After a long and rewarding conversation with a good friend yesterday I am thinking about some favorite words that have meant a LOT to me in recent years. They haven’t just been Deep Thoughts, they’ve been the verbal expression of very real things in my life.
***Resentment is like swallowing poison and waiting for the other person to die.
Forgiveness is letting go of the hope that the past could ever be different.** *
(This one is so large and so true it’s like truth on steroids)
and The Five Remembrances (particularly the fifth, which takes the sting out 1-4):
I am of the nature to grow old.
There is no way to escape growing old.
I am of the nature to have ill health.
There is no way to escape having ill health.
I am of the nature to die.
There is no way to escape death.
All that is dear to me and everyone I love
are of the nature of change.
There is no way to escape being separated from them.
My deeds are my closest companions.
I am the beneficiary of my deeds.
My deeds are the ground on which I stand.
My favorite quote of all time. Probably because I hate being bull-shitted. I hate it badly enough that I’ve spent effort in minimizing it in my own behavior (frequently I feel free to condemn others for my own failings - not this one).
From a very glurgey book I read as a teen, comparing religious beliefs to musical chords (i.e. E flat and D sharp mean the same thing, they’re only named differently based on prior notes):
“It doesn’t matter what you call it, as long as you play it.”
Basically, I took from that: be kind, do as much good and as little harm as possible, and a true God won’t care whether you address him/her as God or Yahweh or “Yo, Dude.” It’s all about your interactions, not the form you use addressing a creative force.
If I was forced to pick from the lessons I’ve learned in this life which one was the most important, powerful, life-changing, (insert superlative of your choice here), it would be having learned that what we condemn others for is pretty much always our own failings. The things that bother us the most in others is just about always the things that bother us the most in ourselves. It’s hard to be emotionally invested in things you don’t relate to.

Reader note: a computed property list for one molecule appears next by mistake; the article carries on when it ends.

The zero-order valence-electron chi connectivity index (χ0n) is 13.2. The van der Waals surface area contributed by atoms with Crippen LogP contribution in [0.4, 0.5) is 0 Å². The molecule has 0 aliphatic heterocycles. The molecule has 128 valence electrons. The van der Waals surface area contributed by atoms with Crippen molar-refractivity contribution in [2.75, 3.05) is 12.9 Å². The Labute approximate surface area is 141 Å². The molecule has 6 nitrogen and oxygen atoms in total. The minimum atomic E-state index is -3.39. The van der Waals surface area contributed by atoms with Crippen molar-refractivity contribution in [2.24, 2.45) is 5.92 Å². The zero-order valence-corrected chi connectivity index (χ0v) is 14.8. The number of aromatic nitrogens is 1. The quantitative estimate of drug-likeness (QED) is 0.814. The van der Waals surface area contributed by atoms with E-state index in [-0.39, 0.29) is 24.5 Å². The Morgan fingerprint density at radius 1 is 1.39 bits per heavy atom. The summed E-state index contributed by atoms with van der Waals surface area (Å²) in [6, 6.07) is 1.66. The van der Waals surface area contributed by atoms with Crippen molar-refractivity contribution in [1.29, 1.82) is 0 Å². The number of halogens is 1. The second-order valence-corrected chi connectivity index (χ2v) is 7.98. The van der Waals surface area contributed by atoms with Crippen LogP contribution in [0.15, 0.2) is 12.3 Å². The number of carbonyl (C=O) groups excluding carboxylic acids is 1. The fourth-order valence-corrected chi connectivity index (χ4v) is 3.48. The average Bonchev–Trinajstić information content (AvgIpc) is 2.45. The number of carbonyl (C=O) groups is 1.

And that’s a continuing lesson that just deepens with the years, so much so that it’s become almost a reflex: when I am having a strong emotional reaction to someone else’s behavior, I start searching myself for where I am or have been guilty of the same, or believe I am guilty of the same.
Yo to that, Dude.
I have never believed in any kind of god, but I did love the idea of God being like George Burns’ version - great sense of humor about it all, full of love and forgiveness, really only interested in seeing us all do our best.
“And who are you spiting”
-Said to me by my father. I work for/with him, I had been trying for weeks to drill into someone to get something or other done. Every freaking day, I’d have to remind them to do it (I don’t remember what it was) and if it didn’t get done, it would cost us money. Finally, I got sick of reminding them and ‘forgot’ to remind them. I did this knowing full well that when my dad came in the next morning he would see that it hadn’t been done, ask me about it and I could blame the other person and he would have it out with them hopefully getting them to do their job. Instead it back fired when he reminded me that I ended up costing the business money to make a point.
One of my favorites: “Sometimes you win by letting the other person think they’ve won” It’s basically just a rewording of ‘pick your battles’ but I like it better. It can be used in some other applications as well. For example, a few months ago someone asked me to move a heavy box (or maybe she bet me that I couldn’t move it), I declined to do it to which she mockingly suggested that I was to weak to move something so heavy. I simply told her that she was probably right and moved on. In her head she ‘won’…in reality I didn’t have to move a heavy box. Of course this was a slightly different case since she’s known me for long enough to know I could lift it and when I walked past her again she said “I should have known that wouldn’t work” to which I replied “Did you really think I was going to try to prove my strength to you?” but the point still stands. I know this is kind of a petty example, but in the business world it can have bigger implications.
Similar in spirit to: “Diplomacy is the art of letting the other guy have your way.”
Yes. The difference between a lump in your oatmeal and a lump in your breast. One of my favorite “lessons” from one of Fulghum’s best stories.
He can be awfully cloying, and his stories are obviously not always meant to be taken as true personal experiences of his, but his little books do contain a few gems that I’ve taken away. Including the one you cited. (I like that term" “takeaways” - perfect.)
The story on this was that a king asked his wise man to come up with something to inscribe over the entrance to his throne room that would comfort him in times of distress and sober him in times of plenty. I’m about as far from royalty as you can get, but it helps to remember this.
“Every man thinks he’s righteous.”
Some actor, I can’t remember who. But, basically, nobody, not even the villain - maybe especially not the villain - thinks they’re the bad guy. In our own heads, we’re always the good guy. I ran face first into this in my middle 20s, when I realized that I was doing something I would consider evil if I saw anyone else doing it. It was a major awakening.